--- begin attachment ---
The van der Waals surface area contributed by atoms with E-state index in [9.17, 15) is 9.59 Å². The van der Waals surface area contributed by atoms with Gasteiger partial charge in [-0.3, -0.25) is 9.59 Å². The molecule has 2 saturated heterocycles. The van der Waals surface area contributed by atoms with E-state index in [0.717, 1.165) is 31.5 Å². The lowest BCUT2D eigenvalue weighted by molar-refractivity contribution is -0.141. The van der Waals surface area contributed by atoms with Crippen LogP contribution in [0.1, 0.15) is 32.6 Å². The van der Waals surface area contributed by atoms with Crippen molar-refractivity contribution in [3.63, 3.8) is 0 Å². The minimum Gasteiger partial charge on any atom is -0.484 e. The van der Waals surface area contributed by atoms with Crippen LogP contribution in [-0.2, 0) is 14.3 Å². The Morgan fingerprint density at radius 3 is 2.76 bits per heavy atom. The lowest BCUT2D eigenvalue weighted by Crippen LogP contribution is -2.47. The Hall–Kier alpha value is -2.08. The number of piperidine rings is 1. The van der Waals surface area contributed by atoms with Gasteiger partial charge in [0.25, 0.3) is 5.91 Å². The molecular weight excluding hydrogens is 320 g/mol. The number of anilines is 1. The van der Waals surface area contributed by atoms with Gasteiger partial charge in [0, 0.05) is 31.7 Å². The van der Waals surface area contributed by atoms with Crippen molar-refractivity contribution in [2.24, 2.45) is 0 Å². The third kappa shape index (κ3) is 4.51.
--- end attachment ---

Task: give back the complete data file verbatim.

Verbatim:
The van der Waals surface area contributed by atoms with E-state index in [9.17, 15) is 9.59 Å². The van der Waals surface area contributed by atoms with Gasteiger partial charge in [-0.3, -0.25) is 9.59 Å². The molecule has 2 saturated heterocycles. The van der Waals surface area contributed by atoms with E-state index in [0.717, 1.165) is 31.5 Å². The lowest BCUT2D eigenvalue weighted by molar-refractivity contribution is -0.141. The van der Waals surface area contributed by atoms with Crippen LogP contribution in [0.1, 0.15) is 32.6 Å². The van der Waals surface area contributed by atoms with Crippen molar-refractivity contribution in [3.63, 3.8) is 0 Å². The minimum Gasteiger partial charge on any atom is -0.484 e. The van der Waals surface area contributed by atoms with Crippen LogP contribution in [-0.2, 0) is 14.3 Å². The Morgan fingerprint density at radius 3 is 2.76 bits per heavy atom. The lowest BCUT2D eigenvalue weighted by Crippen LogP contribution is -2.47. The Hall–Kier alpha value is -2.08. The number of piperidine rings is 1. The van der Waals surface area contributed by atoms with Gasteiger partial charge in [0.25, 0.3) is 5.91 Å². The molecular weight excluding hydrogens is 320 g/mol. The number of anilines is 1. The van der Waals surface area contributed by atoms with Gasteiger partial charge in [0, 0.05) is 31.7 Å². The van der Waals surface area contributed by atoms with Crippen molar-refractivity contribution in [2.24, 2.45) is 0 Å². The third kappa shape index (κ3) is 4.51.